Why it matters
In a new regulatory notice, the Financial Industry Regulatory Authority (FINRA) reminded regulated firms not to prohibit the exercise of whistleblower rights in settlement agreements with employees and customers. Notice 14-40 cautioned firms that including confidentiality provisions “that prohibit or restrict a customer or any other person from communicating” with regulatory authorities about a possible securities law violation constitutes a violation of FINRA Rule 2010. The guidance does not preclude confidentiality provisions per se, but suggests that financial institutions include in the provision language that “expressly authorize[s]” employees or customers to communicate with authorities such as the Securities and Exchange Commission (SEC). Financial institutions should tweak potentially problematic language in settlement agreements and consider using FINRA’s sample language going forward to avoid rule violations and disciplinary action.
In 2004, FINRA issued Notice to Members 04-44, where the regulator warned firms about prohibiting or restricting customers or others from disclosing to regulators the terms of a settlement and the underlying facts of the dispute.
Ten years later, Regulatory Notice 14-40 reiterated the importance of complying with FINRA Rule 2010, the Standards of Commercial Honor and Principles of Trade, “which requires firms to observe high standards of commercial honor and just and equitable principles of trade in the conduct of their business” when drafting settlement agreements.
A customer or any other person “may, at any time, alert FINRA to potentially fraudulent or suspicious activities by a firm or its associated persons through FINRA’s Investor Complaint Center or communicate directly with SEC staff regarding a possible securities law violation,” the guidance stated.
Instead of drafting a confidentiality provision in a settlement agreement to prohibit or restrict an individual’s ability to communicate with a regulatory authority, firms should take the opposite approach, FINRA said.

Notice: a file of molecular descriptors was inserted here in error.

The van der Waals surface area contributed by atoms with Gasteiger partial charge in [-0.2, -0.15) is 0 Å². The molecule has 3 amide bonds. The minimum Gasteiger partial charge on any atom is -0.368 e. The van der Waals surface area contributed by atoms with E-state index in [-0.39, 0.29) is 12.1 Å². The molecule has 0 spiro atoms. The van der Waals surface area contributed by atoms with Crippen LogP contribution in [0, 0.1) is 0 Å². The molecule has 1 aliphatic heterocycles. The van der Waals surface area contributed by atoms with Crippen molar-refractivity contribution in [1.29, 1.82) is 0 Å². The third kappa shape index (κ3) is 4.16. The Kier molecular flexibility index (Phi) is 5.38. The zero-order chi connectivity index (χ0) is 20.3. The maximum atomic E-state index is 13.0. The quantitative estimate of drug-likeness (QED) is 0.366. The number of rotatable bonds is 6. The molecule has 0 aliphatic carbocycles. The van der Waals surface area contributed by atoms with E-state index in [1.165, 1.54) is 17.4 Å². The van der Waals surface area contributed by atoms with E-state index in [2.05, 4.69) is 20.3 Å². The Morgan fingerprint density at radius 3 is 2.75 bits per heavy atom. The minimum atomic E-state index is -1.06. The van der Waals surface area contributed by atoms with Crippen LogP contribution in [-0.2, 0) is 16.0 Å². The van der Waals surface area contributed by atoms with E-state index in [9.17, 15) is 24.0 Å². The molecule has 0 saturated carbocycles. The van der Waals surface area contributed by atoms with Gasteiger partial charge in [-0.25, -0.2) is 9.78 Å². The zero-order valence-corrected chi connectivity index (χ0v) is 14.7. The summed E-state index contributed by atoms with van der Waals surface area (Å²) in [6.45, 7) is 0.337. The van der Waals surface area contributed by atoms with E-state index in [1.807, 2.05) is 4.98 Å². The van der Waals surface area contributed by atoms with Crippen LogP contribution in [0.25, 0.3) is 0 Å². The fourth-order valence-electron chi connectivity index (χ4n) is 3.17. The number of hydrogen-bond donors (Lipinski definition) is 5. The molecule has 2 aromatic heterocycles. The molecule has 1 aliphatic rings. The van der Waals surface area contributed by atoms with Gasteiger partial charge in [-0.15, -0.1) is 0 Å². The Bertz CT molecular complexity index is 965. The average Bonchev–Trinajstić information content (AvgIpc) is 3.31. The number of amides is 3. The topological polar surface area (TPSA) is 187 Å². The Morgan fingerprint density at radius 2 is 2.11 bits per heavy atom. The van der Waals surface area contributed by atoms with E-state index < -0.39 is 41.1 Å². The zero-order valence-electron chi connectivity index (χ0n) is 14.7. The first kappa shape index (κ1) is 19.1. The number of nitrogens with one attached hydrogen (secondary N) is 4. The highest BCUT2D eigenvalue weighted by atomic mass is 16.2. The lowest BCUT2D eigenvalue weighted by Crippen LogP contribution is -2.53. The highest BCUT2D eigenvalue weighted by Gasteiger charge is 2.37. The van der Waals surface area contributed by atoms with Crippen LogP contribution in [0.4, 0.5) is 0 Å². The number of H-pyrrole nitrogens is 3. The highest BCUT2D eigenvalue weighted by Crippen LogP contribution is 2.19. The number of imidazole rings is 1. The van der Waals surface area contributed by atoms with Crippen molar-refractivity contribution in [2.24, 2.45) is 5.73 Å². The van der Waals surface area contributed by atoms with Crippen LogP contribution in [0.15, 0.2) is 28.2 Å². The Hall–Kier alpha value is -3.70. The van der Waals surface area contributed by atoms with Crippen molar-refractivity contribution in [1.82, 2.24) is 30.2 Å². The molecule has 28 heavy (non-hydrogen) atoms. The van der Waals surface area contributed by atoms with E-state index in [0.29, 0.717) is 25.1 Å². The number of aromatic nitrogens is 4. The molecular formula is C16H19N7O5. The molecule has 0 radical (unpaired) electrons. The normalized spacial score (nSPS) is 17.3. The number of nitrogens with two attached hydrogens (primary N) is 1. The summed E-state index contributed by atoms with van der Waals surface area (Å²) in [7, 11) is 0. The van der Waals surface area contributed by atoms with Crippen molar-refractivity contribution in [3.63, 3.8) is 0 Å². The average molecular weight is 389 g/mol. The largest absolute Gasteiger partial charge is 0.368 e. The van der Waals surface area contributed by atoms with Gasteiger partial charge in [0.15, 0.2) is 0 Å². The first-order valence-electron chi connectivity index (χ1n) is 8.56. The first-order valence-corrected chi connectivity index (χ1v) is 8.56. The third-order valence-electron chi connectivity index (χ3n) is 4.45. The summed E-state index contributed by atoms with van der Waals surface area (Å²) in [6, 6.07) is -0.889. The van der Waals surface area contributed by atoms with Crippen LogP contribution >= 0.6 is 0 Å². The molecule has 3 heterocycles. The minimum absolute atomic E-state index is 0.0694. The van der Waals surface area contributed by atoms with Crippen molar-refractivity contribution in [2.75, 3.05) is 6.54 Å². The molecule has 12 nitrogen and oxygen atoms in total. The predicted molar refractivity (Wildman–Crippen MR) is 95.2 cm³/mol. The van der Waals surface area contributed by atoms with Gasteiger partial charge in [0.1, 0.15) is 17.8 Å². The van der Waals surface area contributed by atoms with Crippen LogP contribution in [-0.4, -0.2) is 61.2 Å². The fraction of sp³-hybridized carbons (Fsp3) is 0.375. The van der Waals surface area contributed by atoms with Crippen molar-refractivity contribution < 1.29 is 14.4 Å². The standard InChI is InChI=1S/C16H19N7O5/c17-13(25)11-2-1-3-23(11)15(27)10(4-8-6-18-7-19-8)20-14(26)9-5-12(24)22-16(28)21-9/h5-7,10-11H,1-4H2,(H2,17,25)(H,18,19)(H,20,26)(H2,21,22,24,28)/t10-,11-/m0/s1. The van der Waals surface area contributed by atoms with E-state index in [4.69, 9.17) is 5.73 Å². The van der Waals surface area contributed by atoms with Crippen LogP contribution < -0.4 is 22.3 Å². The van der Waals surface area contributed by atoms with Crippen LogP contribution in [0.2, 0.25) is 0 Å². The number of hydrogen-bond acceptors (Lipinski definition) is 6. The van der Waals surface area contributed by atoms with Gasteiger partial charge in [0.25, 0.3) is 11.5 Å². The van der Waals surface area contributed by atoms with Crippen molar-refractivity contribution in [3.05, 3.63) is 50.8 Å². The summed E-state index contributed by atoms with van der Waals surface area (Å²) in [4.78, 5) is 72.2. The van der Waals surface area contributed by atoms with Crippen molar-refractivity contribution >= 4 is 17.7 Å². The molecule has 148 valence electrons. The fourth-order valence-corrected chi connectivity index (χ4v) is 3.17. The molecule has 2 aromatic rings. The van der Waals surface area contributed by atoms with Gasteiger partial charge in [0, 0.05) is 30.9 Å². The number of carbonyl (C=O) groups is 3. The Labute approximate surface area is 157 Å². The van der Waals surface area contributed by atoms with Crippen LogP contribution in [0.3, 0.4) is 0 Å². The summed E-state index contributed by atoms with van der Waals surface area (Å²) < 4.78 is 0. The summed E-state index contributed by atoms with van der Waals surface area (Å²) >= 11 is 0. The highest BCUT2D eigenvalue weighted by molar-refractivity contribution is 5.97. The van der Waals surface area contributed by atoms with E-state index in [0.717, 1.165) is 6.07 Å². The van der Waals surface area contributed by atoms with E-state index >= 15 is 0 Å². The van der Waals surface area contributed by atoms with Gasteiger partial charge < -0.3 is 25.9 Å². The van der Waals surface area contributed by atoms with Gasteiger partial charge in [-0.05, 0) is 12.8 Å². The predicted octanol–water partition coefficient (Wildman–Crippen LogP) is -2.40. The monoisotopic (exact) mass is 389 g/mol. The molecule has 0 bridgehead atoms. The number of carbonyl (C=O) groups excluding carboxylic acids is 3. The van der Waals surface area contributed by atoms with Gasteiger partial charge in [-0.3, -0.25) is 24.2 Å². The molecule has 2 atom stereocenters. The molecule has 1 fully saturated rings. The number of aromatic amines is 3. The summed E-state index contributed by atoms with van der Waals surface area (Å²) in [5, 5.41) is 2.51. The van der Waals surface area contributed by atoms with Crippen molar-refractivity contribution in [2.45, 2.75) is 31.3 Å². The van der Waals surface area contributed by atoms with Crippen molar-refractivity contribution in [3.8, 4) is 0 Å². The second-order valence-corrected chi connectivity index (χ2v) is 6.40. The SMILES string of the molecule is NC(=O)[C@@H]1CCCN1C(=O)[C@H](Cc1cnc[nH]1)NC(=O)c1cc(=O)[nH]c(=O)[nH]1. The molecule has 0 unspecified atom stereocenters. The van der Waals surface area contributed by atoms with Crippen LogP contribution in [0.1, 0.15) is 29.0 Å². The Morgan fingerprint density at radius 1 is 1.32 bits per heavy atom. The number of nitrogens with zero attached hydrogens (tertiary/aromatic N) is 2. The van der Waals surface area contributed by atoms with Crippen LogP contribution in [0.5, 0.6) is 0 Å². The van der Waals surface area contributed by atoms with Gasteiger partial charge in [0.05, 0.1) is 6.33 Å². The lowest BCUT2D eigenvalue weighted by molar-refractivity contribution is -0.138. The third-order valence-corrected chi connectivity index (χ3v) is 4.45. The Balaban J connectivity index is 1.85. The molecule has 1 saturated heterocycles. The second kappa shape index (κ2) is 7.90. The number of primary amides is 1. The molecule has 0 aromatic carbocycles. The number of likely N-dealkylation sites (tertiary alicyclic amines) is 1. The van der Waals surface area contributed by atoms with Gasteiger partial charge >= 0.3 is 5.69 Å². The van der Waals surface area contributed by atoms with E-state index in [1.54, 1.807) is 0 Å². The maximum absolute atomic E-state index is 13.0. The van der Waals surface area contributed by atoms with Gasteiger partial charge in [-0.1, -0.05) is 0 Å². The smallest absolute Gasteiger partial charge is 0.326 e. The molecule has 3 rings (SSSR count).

“Confidentiality provisions in settlement agreements should be written to expressly authorize, without restriction or condition, a customer or other person to initiate direct communications with, or respond to any inquiry from, FINRA or other regulatory authorities,” according to Notice 14-40.
The regulator noted that confidentiality provisions in settlement agreements are not verboten, providing an example of acceptable language: “Any non-disclosure provision in this agreement does not prohibit or restrict you (or your attorney) from initiating communications directly with, or responding to any inquiry from, or providing testimony before, the SEC, FINRA, any other self-regulatory organization or any other state or federal regulatory authority, regarding this settlement or its underlying facts or circumstances.”
FINRA added that discovery stipulations should not be used to foreclose whistleblower rights, either.
During the arbitration discovery process, the parties generally exchange documents and information. FINRA’s Discovery Guide allows for confidentiality agreements between the parties, stating that “[i]f a party objects to document production on grounds of privacy or confidentiality, the arbitrators or one of the parties may suggest a stipulation between the parties that the documents in question will not be disclosed or used in any manner outside of the arbitration of the particular case, or the arbitrators may issue a confidentiality order.”
Such stipulations do not impact the disclosure of documents to regulators, FINRA noted, and firms that use the confidentiality provisions in discovery agreements to prohibit or restrict an individual’s ability to communicate with regulators “may result in FINRA disciplinary proceedings for violation of FINRA Rule 2010.”
To read Regulatory Notice 14-40, click here.